Mirror, Mirror


Theophrastus’ Characters: An Ancient Take on Bad Behavior, James Romm (Introduction), Andre’ Carrilho (Illustrator), Pamela Mensch (Translator) (Callaway Arts & Entertainment, 112 pp., $24.95)

The new translation of Characters, by the philosopher Theophrastus (Aristotle’s favorite student), presents 30 brief vignettes of vulgarians, dullards, and yokels who populated the streets of ancient Athens—and who continue to make their presence known in ours. The rascals he profiles—from “The Newshound” and “The Arrogant Man” to “The Social Climber” and “The Flatterer”—are figures straight out of contemporary headlines. We meet, for example, “The Obnoxious Man,” who compulsively exposes himself in front of women. Characters like Harvey Weinstein and Charlie Rose; Donald Trump and Hillary Clinton; Michael Avenatti and Stormy Daniels would have amused Theophrastus endlessly with their behavior. Civilization may be 2,400 years older, but human nature is apparently much the same.

Unlike this gallery of rogues, Theophrastus was beloved during his time. Born as Tyrtamus around 371 bc on Lesbos, he came to Athens in his youth and found his way to Aristotle’s philosophical school, the Lyceum, where the great philosopher rechristened him Theophrastus (“divine in speech”), according to the concise and helpful introduction that opens this volume, written by classicist James Romm of Bard College. Considered the father of botany for his writings on plants—though he covered a wide range of topics, from the gods and stars to human sweat and hair—Theophrastus not only became Aristotle’s favorite student but also revered by the citizens of Athens. His philosophy lectures at the Lyceum attracted thousands of Athenians, and when he died at 85, an ancient source tells us that “the whole population of Athens, honouring him greatly, followed him to the grave.”

This isn’t to say that Theophrastus did not encounter the seamier side of human nature. As a foreigner, he was considered an outsider in Athens and was made to remember it. “In legal terms,” writes Romm, “Theophrastus and Aristotle were ‘metics,’ resident aliens, who had no political rights and could not own property.” Once, when Theophrastus asked an old woman in the marketplace about the price of her goods, she responded disdainfully by calling him “foreigner.” “Though he might acquire fine Attic speech and join Aristotle’s high-minded school, he was still a ‘bowl carrier,’” writes Romm, referring to the role metics were relegated to in Athenian state processions.

But being an outsider can have its perks for a writer and philosopher. It may have given Theophrastus the ideal vantage point from which to observe the flaws of others. It certainly seems like he enjoyed doing so, such as when he describes The Shameless Man as one who “goes to another’s house to borrow barley or bran and obliges the lenders of these goods to have them delivered to him,” or The Talker as one who “plumps himself down next to someone he doesn’t know and starts praising his own wife; he goes on to describe the dream he had the night before and then relates in detail what he had for dinner.” These are the kinds of people you avoid at happy hours and holiday parties.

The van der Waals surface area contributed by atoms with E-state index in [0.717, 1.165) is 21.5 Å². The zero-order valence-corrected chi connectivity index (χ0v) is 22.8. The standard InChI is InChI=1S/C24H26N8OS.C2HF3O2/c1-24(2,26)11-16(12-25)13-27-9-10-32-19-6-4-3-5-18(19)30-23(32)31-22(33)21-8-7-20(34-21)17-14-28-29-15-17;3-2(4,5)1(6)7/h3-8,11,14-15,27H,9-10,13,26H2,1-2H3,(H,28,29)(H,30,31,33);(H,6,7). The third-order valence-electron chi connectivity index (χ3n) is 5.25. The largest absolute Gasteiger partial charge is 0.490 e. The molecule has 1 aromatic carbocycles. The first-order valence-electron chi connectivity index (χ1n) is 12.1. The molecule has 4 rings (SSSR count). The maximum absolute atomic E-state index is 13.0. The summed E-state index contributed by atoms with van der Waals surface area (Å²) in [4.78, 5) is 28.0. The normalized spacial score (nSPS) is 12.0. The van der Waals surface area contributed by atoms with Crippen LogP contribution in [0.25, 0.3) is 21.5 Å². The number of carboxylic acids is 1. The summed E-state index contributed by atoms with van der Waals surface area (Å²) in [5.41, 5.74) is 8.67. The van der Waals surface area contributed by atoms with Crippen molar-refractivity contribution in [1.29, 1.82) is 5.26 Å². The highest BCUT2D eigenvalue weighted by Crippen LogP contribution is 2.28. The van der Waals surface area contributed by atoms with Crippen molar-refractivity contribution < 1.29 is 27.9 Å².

These characters leap off the page because they embody types that we know and recognize—and not just from the celebrities who drive the news cycle. We encounter The Shameless Man and The Talker, The Busy Body and The Complainer in daily life. It can be shocking to read Theophrastus’ ancient take on human nature because it seems so contemporary. Consider the lament of The Authoritarian that “we’re badly hurt by corruption in the courts”—something we’ve heard conservatives and liberals say, depending on the political make-up of the court in the question. Or think of the plans of The Social Climber to bury her precious Maltese dog in a tomb and erect a gravestone over it with the loving epitaph, “Melody of Malta,” which conjures the image of women in New York who walk their little dogs in carriages through Central Park. The Tactless Man attends a wedding but spoils things by delivering “a diatribe against women”—never a good move, but think of how many weddings were ruined or nearly ruined by an ill-considered toast delivered by a drunk groomsmen or teary-eyed relative.  

The pleasure one gets from reading these sketches and recognizing people we know—and especially those we don’t like—feels a lot like schadenfreude. “Comedy is about people we regard as worse than ourselves,” as Aristotle put it. These essays are no doubt comic, but they lack any hint of bitterness or elitism, even when it would have been easy for Theophrastus to indulge himself that way, such as when he describes The Slovenly Man (who claims his black fingernails are hereditary) or The Yokel (who wears sandals too big for his feet). In fact, his descriptions often show a touch of humanity, as in the entry on The Late Learner, who “at sixty commits speeches to memory, but when reciting them at a drinking party forgets the words.” The poor guy is trying.

Much like other good-natured comic writers who followed him, Theophrastus could laugh at the flaws of his fellow men without belittling them—perhaps because he knew that these were his flaws, too. That’s apparent from the first character sketch, of The Flatterer, who laughs so hard at your lame jokes that he must stuff his cloak into his mouth to contain himself. Anyone who reads these 30 sketches and does not see himself reflected back in some of them has probably been spending too much time with that dishonest friend.  

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